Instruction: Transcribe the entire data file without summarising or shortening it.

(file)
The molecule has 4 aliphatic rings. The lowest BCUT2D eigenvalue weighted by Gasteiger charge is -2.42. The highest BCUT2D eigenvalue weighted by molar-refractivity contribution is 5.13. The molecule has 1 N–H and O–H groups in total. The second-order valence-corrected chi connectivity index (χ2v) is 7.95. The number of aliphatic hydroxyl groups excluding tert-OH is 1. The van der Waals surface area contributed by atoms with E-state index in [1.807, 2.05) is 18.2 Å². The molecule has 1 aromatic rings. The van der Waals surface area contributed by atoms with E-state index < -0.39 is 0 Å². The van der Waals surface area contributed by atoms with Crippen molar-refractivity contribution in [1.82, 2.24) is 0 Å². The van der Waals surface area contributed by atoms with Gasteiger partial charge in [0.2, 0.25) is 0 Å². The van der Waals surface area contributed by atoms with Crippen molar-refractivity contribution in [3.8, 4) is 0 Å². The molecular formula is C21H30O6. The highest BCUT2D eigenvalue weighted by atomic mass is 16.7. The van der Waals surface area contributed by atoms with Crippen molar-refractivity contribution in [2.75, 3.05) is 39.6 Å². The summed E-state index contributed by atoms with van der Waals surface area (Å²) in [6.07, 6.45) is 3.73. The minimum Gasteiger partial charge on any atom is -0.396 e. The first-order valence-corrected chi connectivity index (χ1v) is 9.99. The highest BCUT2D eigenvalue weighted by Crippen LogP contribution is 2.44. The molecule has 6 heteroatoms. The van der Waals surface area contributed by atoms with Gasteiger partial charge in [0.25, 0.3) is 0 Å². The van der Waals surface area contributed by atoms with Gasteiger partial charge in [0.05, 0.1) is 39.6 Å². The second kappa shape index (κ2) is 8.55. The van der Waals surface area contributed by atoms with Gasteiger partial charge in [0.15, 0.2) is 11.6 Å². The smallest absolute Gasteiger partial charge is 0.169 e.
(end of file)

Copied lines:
The molecule has 4 aliphatic rings. The lowest BCUT2D eigenvalue weighted by Gasteiger charge is -2.42. The highest BCUT2D eigenvalue weighted by molar-refractivity contribution is 5.13. The molecule has 1 N–H and O–H groups in total. The second-order valence-corrected chi connectivity index (χ2v) is 7.95. The number of aliphatic hydroxyl groups excluding tert-OH is 1. The van der Waals surface area contributed by atoms with E-state index in [1.807, 2.05) is 18.2 Å². The molecule has 1 aromatic rings. The van der Waals surface area contributed by atoms with E-state index < -0.39 is 0 Å². The van der Waals surface area contributed by atoms with Crippen molar-refractivity contribution in [1.82, 2.24) is 0 Å². The van der Waals surface area contributed by atoms with Gasteiger partial charge in [0.2, 0.25) is 0 Å². The van der Waals surface area contributed by atoms with Crippen molar-refractivity contribution in [3.8, 4) is 0 Å². The molecular formula is C21H30O6. The highest BCUT2D eigenvalue weighted by atomic mass is 16.7. The van der Waals surface area contributed by atoms with Crippen molar-refractivity contribution in [2.75, 3.05) is 39.6 Å². The summed E-state index contributed by atoms with van der Waals surface area (Å²) in [6.07, 6.45) is 3.73. The minimum Gasteiger partial charge on any atom is -0.396 e. The first-order valence-corrected chi connectivity index (χ1v) is 9.99. The highest BCUT2D eigenvalue weighted by Crippen LogP contribution is 2.44. The molecule has 6 heteroatoms. The van der Waals surface area contributed by atoms with Gasteiger partial charge in [0.25, 0.3) is 0 Å². The van der Waals surface area contributed by atoms with Gasteiger partial charge in [0.05, 0.1) is 39.6 Å². The second kappa shape index (κ2) is 8.55. The van der Waals surface area contributed by atoms with Gasteiger partial charge in [0.15, 0.2) is 11.6 Å². The smallest absolute Gasteiger partial charge is 0.169 e.